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the firstsensor is my lm335z output.

int firstSensor = 0; 
int secondSensor = 0;
int thirdSensor = 0;
int inByte = 0;   

void setup()
{
  Serial.begin(9600);
  establishContact();  // send a byte to establish contact until receiver responds 
}


void loop()
{
  if (Serial.available() > 0) {
    inByte = Serial.read();
    firstSensor = analogRead(0);
    delay(10);
    secondSensor = analogRead(1);
    thirdSensor = analogRead(2);
    Serial.print(firstSensor, DEC);
    Serial.print(",");
    Serial.print(secondSensor, DEC); 
    Serial.print(",");
    Serial.println(thirdSensor, DEC); 
  }
}

void establishContact() {

}
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1 Answer

up vote 6 down vote accepted

Based on its datasheet, the temperature output will vary at 10mV/K. But if you find a reference voltage at a known reference temperature, you can use this helpful equation from the datasheet:

V_out = V_ref * T_out/T_ref which is equivalent to T_out = T_ref * (V_out/V_ref)

So say your voltage is 2.982V at 25 degrees C or 298.15 degrees Kelvin (this is suggested in datasheet), then you can set your equation to:

T_out = (298.15 Kelvin)(V_out/2.982V)-273.15

So assuming you already can convert an analog reading into a voltage*, just plug in the measured voltage and this should give you your temp in degrees C.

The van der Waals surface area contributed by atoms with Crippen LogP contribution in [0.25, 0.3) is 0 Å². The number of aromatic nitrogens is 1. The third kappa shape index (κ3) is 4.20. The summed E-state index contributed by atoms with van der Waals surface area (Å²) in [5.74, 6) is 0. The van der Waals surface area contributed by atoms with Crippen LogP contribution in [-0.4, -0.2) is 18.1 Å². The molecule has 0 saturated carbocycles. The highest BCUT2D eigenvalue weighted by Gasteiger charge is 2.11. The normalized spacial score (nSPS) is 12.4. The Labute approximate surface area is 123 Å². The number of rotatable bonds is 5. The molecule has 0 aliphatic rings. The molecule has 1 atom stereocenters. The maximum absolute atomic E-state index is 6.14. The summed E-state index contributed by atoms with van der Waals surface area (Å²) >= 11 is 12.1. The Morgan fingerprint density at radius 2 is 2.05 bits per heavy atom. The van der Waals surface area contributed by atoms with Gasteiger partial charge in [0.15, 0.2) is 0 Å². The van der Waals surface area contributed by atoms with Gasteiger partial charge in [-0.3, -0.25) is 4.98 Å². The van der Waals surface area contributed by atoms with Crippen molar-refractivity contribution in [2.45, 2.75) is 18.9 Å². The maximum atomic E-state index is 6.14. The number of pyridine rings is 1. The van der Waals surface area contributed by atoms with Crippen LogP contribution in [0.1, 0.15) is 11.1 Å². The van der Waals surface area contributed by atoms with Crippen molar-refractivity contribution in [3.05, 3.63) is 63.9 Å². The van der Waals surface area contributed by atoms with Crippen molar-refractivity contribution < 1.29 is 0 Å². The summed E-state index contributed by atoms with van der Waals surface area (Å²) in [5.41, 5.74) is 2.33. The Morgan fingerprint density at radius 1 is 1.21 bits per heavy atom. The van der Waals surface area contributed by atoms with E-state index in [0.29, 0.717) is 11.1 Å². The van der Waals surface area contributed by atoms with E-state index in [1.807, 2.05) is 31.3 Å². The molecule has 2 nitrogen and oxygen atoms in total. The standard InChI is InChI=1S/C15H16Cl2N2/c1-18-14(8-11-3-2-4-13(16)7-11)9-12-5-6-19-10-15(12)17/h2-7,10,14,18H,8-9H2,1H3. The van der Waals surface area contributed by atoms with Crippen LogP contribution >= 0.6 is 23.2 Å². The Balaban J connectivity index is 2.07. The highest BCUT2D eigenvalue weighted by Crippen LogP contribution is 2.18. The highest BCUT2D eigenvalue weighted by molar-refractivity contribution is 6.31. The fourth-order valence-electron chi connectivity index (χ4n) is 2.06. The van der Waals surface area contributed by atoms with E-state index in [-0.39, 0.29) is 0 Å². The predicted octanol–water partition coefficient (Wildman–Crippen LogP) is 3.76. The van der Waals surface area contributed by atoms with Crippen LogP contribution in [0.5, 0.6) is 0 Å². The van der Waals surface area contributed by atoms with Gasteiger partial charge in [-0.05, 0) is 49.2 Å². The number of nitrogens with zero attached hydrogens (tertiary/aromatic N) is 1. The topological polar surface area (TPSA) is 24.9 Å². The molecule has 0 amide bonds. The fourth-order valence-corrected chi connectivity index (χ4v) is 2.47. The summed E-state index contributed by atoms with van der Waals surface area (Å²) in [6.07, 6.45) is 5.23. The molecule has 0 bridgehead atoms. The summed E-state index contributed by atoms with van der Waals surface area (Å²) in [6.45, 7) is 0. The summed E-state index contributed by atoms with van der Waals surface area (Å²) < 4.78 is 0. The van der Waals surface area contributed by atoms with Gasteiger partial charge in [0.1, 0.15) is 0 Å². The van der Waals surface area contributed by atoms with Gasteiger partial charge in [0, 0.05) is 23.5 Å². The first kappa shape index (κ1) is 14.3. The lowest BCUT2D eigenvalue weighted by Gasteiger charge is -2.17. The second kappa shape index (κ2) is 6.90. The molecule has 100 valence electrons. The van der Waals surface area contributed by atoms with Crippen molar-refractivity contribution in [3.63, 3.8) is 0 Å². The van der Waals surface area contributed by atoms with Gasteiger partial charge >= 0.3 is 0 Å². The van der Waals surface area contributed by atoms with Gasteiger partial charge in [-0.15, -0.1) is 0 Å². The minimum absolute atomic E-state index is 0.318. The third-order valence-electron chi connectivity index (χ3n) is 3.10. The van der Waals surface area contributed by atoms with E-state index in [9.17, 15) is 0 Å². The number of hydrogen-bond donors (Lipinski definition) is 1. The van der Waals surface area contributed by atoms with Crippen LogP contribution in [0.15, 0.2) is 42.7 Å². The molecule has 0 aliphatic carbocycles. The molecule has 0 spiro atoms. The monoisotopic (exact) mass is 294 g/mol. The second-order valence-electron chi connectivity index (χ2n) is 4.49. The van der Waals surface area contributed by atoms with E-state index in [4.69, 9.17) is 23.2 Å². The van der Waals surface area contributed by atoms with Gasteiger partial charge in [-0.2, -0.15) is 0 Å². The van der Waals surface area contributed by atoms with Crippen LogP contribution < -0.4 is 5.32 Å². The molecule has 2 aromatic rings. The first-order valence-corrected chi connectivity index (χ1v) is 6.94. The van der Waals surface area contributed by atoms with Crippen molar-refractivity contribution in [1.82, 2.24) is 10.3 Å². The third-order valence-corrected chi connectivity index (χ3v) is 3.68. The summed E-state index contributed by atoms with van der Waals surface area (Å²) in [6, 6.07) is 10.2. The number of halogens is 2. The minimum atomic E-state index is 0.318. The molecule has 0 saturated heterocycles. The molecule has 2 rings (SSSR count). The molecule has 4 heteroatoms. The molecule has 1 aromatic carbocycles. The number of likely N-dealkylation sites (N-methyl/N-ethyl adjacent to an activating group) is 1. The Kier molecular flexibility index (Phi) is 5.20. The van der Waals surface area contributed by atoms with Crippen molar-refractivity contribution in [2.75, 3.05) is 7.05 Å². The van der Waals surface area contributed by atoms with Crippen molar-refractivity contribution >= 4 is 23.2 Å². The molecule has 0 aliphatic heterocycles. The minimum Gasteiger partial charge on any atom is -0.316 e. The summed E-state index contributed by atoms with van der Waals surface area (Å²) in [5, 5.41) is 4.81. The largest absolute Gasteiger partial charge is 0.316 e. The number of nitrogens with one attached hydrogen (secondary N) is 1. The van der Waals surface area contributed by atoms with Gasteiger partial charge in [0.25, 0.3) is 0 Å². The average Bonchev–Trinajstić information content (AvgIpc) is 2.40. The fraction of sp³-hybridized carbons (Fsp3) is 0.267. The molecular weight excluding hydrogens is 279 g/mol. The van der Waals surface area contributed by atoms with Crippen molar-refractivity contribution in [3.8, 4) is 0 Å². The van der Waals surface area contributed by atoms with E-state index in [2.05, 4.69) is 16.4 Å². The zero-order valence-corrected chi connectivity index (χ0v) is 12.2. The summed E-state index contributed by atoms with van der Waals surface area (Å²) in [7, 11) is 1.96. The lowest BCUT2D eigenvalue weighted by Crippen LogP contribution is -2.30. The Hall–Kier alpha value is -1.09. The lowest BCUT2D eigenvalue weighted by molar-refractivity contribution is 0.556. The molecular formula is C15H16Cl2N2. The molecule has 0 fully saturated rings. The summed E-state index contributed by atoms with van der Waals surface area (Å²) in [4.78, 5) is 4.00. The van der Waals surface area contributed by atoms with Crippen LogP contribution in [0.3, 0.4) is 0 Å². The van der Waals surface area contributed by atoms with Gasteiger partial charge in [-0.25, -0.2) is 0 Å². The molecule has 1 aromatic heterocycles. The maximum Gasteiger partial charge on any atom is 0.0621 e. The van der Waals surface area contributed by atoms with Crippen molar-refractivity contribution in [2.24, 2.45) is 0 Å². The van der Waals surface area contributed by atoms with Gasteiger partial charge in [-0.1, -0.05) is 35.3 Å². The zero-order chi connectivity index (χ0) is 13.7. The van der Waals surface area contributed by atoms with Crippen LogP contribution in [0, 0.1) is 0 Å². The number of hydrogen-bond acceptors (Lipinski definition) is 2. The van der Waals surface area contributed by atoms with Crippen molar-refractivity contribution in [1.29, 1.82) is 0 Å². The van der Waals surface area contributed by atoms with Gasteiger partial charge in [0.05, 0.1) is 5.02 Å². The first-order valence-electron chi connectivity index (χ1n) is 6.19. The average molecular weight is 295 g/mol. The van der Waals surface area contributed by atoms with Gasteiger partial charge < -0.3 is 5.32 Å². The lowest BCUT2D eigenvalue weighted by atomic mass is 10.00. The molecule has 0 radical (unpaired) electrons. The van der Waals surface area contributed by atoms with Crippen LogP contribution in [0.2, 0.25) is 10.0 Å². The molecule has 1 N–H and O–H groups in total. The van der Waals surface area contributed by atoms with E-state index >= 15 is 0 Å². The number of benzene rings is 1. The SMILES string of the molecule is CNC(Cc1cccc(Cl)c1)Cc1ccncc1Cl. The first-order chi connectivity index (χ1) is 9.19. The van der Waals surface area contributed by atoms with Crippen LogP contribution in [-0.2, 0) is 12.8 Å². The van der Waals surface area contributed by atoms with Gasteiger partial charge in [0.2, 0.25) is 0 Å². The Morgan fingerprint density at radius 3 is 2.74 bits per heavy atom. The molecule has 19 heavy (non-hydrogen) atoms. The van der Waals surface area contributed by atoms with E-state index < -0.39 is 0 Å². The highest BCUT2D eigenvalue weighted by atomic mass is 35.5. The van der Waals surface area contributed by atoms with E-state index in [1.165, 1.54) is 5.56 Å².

*The Arduino has a built-in 10-bit ADC and the maximum voltage it can read is 5v. Therefore, you can factor in 5v/1024 ADC steps = 0.00488V per ADC step. (i.e. V_out = firstSensor*0.00488). So plugging in for V_out, the equation becomes:

T_out = (298.15)(firstSensor*0.001637)-273.15 where 0.001637 = 0.00488/2.982.

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Never multiply by a small floating point constant to get a value -- floating point is imprecise and often people don't enter enough digits in the constant to be precise -- 5 / 1024 = 0.048828125. Likewise, be very careful with A/DC conversions as the range is not as you calculated. An A/DC value of 1023 from an ATmega328 (uMC for the Arduino) is equal to Vcc (supply voltage) -- not 1024. That is, analogRead(A0) returns 1023 when the A0 pin equals Vcc. You'll be off by 4.88mv (or more -- see previous) if you use 0.00488 as the value. To check: 1023 * 0.00488 = 4.99224, or 1*K too low. –  Julie in Austin Apr 15 '12 at 9:42
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